If officials took the $48.3 billion they say is needed to fix the state's roads and bridges over the next 20 years, they could spend $1.1 million on every mile of state-maintained roads.

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COLUMBIA – The $48.3 billion officials say is needed over the next 20 years to fix the state's roads and bridges amounts to $1.1 million for every mile of state-maintained road in the state.

No one is suggesting the state spend more than $1 million on every mile of road in South Carolina.

, includes a variety of projects, from simple maintenance and road widening to premium transit and passenger rail service, costly bridge repairs and major interstate upgrades, according to planning documents and some of those who helped prepare them.

So as the state Senate prepares to debate a transportation funding bill, The Greenville News set out to break down the numbers.

Mark Pleasant, planning director for the state Department of Transportation, said it's easy to quibble with individual projects in the agency's $48.3 billion road plan "based on your perception of what's a need and what's a wish list."

"What we have attempted to do is (say) 'Here is the vision for what the transportation system should be 20 years from now,'" he said.

Breaking it down

Of the $48.3 billion, $3.9 billion is for projected mass transit needs, $1.4 billion is for premium transit and passenger rail service, $1 billion is for safety improvements and $3 billion is for bridge upgrades. All of that totals $9.3 billion.

Of the remaining $39 billion, $17 billion is projected for highway maintenance, $11 billion for widening and paving some of the state's 842 miles of interstates and $11 billion to fund every item on the state's 20 local or regional planning agencies' long-term wish lists.

For the $17 billion in highway maintenance, the DOT plan calls for spending $850 million annually for 20 years. That compares with the 2013-14 DOT budget that allocates $281 million each year for maintenance. Maintenance includes filling potholes, installing signs and traffic signals, cutting grass and patching roads.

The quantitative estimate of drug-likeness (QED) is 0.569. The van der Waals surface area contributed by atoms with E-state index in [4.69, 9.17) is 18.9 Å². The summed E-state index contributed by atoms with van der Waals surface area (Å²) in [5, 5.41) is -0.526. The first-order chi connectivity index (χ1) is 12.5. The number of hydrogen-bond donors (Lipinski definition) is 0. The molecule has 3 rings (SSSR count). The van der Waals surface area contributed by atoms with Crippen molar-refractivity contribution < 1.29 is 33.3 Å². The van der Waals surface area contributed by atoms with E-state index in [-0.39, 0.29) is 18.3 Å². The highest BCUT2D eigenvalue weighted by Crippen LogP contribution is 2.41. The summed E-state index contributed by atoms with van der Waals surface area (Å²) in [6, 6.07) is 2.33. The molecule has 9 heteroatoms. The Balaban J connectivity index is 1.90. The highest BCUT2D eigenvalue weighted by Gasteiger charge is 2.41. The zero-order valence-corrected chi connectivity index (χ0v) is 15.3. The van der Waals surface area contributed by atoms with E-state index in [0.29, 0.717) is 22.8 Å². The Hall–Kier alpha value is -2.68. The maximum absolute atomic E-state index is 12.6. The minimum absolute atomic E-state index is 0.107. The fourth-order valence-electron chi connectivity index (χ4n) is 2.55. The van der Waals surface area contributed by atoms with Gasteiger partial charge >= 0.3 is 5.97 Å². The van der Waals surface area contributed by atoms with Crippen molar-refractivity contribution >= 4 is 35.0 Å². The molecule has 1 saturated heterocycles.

David Cook, state maintenance engineer for DOT, said the agency continually evaluates deterioration of the road system with specially equipped vans that use lasers and other machines to measure a road's roughness, ruts, bumps and distresses and then stores the data in computers.

Software allows engineers to compile the status reports for the system and what it would take to improve its condition.

DOT officials note that road upgrades, repairs and maintenance aren't cheap. The cost of a new lane mile can be about $2 million. A new interchange can range from $30 million to $55 million on highways and up to $200 million for interstate interchanges. Traffic signals cost $80,000 to $100,000, while overhead interstate signs can cost as much as $120,000.

Officials project the state will receive $19 billion over that 20-year span for transportation needs, leaving lawmakers to come up with the remaining $29.3 billion.

Those numbers are expected to become part of the debate soon on the Senate floor, as senators wrestle with a transportation funding bill that at a minimum would spend $41 million in vehicle sales tax revenue next year to help leverage more bonds at the state Transportation Infrastructure Bank, providing as much as $500 million more for road and bridge needs.

Some want to raise the state's gas tax, last increased in 1987. Gov. Nikki Haley has vowed to veto any such increase. She suggests dedicating annual surpluses averaging more than $100 million to fund roads and bridges.

Sen. Ray Cleary, a Georgetown Republican who is spearheading the bill for more road funding, said that the $48 billion anticipates changes in population and road traffic, and would raise the state's transportation system from a "D" to a "C" classification for level of service.

Looking ahead 20 years, Cleary said, means thinking about widening Interstate 26 to three lanes in each direction, adding another bypass and addressing the I-26 and I-20 interchange near Columbia known by locals as Malfunction Junction.